My overall impression of the week was that the students learned a huge amount of computing skills, but it was a bit bumpy when we got to the RNA-seq methods. They had really good success comparing various Transcription Factor binding sites to known genes (promoter region, TSS, 3'UTR, exons, introns, 5'UTR), finding interactions between TF's by finding overlapping or nearby binding sites, We also found nice overlaps between ChIP-seq TF binding sites and DNAse sensitive sites, histone modification sites, and computationally predicted TF binding sites. Also, the students did a nice job of measuring overlapping vs. nearby binding sites (bedtools slop), and measuring the significance of intersections using bedtools shuffle to create a statistical model of random intersections as a control.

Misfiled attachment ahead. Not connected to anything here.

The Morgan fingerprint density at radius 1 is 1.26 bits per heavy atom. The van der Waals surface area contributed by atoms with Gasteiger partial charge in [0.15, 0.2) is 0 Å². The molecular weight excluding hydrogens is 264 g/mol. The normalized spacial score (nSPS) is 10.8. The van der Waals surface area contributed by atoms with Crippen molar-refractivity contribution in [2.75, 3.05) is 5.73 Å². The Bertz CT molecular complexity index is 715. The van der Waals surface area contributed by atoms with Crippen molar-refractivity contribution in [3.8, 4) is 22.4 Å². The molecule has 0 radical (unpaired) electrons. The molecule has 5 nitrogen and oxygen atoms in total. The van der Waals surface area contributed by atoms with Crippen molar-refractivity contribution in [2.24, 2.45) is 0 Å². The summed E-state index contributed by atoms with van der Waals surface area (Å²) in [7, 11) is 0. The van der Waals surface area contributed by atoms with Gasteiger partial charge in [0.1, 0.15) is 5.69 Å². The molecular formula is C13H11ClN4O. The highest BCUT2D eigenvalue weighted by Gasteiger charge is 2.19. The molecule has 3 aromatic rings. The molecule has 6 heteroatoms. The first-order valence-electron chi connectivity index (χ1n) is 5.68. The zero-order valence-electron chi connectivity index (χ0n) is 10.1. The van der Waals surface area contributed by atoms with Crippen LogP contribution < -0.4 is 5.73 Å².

FASTQ data download and alignment is slow and error prone (we had a lot of trouble making SGE scripts that would run correctly on our compute cluster). I should have shown TopHat just as a demo and used a small local FASTQ data file as an example rather than download and re-align ENCODE data. Using Cufflinks/Cuffdiff to compare gene expression from different cell lines was feasible with real ENCODE BAM files, but we had to learn this earlier in the week and spend more time to create SGE scripts that would run nicely with multithreading (to complete in a reasonable amount of time).